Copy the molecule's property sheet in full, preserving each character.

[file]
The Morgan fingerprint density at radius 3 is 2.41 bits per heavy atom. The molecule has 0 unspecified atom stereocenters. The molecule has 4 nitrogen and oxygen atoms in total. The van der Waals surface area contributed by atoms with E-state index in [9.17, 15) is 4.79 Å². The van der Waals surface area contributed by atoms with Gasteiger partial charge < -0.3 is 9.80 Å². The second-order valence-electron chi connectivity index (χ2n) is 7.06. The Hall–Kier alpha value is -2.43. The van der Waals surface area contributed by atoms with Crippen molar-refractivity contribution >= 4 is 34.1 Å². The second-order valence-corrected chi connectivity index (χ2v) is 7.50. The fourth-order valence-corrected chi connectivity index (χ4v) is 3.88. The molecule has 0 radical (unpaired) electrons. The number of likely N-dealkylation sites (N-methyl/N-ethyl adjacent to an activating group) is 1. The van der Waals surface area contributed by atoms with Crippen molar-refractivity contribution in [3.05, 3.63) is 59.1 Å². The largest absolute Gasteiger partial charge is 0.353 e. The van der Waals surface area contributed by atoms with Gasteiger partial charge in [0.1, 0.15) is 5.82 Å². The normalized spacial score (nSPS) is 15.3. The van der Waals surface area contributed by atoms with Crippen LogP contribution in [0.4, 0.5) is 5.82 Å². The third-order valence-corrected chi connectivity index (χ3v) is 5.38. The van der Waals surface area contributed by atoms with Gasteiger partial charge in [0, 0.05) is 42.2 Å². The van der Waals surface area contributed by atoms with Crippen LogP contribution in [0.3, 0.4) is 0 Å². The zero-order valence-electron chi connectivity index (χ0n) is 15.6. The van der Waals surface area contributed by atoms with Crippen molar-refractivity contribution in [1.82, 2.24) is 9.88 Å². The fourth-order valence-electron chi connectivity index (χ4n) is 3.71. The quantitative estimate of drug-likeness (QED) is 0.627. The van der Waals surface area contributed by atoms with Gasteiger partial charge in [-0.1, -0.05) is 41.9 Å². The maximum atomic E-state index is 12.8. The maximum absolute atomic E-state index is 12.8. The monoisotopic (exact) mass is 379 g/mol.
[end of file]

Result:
The Morgan fingerprint density at radius 3 is 2.41 bits per heavy atom. The molecule has 0 unspecified atom stereocenters. The molecule has 4 nitrogen and oxygen atoms in total. The van der Waals surface area contributed by atoms with E-state index in [9.17, 15) is 4.79 Å². The van der Waals surface area contributed by atoms with Gasteiger partial charge < -0.3 is 9.80 Å². The second-order valence-electron chi connectivity index (χ2n) is 7.06. The Hall–Kier alpha value is -2.43. The van der Waals surface area contributed by atoms with Crippen molar-refractivity contribution >= 4 is 34.1 Å². The second-order valence-corrected chi connectivity index (χ2v) is 7.50. The fourth-order valence-corrected chi connectivity index (χ4v) is 3.88. The molecule has 0 radical (unpaired) electrons. The number of likely N-dealkylation sites (N-methyl/N-ethyl adjacent to an activating group) is 1. The van der Waals surface area contributed by atoms with Crippen molar-refractivity contribution in [3.05, 3.63) is 59.1 Å². The largest absolute Gasteiger partial charge is 0.353 e. The van der Waals surface area contributed by atoms with Gasteiger partial charge in [0.1, 0.15) is 5.82 Å². The normalized spacial score (nSPS) is 15.3. The van der Waals surface area contributed by atoms with Crippen LogP contribution in [0.4, 0.5) is 5.82 Å². The third-order valence-corrected chi connectivity index (χ3v) is 5.38. The van der Waals surface area contributed by atoms with Gasteiger partial charge in [0, 0.05) is 42.2 Å². The van der Waals surface area contributed by atoms with Crippen LogP contribution in [0.3, 0.4) is 0 Å². The zero-order valence-electron chi connectivity index (χ0n) is 15.6. The van der Waals surface area contributed by atoms with Crippen molar-refractivity contribution in [1.82, 2.24) is 9.88 Å². The fourth-order valence-electron chi connectivity index (χ4n) is 3.71. The quantitative estimate of drug-likeness (QED) is 0.627. The van der Waals surface area contributed by atoms with Gasteiger partial charge in [-0.1, -0.05) is 41.9 Å². The maximum atomic E-state index is 12.8. The maximum absolute atomic E-state index is 12.8. The monoisotopic (exact) mass is 379 g/mol.